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Or consider your program A Different Kind of Capitalism with Jacqueline Novogratz which also examines a different model of responding to poverty and the people affected by it. She too asks some hard questions while experimenting with a different approach.

I'd look at the question's inverse to understand it better; "What's not to be done?" Success--"victory"--is uncertain; the way is not clear and there are real obstacles. So... because we don't know precisely how to go forward, and whether we can (or will) succeed, is nothing to be done?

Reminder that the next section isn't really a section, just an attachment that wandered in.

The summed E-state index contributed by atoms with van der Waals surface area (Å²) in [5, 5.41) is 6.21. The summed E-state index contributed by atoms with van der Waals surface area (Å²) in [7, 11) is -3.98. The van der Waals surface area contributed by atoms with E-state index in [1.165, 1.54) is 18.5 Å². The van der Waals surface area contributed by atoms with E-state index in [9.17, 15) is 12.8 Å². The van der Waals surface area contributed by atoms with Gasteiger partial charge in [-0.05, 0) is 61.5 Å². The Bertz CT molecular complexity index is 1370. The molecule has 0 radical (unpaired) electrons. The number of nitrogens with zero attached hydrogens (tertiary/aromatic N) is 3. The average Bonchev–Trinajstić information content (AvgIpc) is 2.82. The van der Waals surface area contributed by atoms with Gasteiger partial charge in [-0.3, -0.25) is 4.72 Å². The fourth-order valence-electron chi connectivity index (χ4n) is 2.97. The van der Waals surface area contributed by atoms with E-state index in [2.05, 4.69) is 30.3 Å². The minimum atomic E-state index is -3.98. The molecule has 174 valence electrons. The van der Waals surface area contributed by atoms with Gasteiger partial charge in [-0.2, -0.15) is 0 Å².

Or is the attempt self-justifying in itself? Gourevitch's article on the effect of humanitarian aid reads more (to me) as a criticism of how it's been done, not the intent. Good intentions, badly implemented. The thing then is to learn from those failures and to then craft humanitarian responses that aren't "aid" but "collaboration."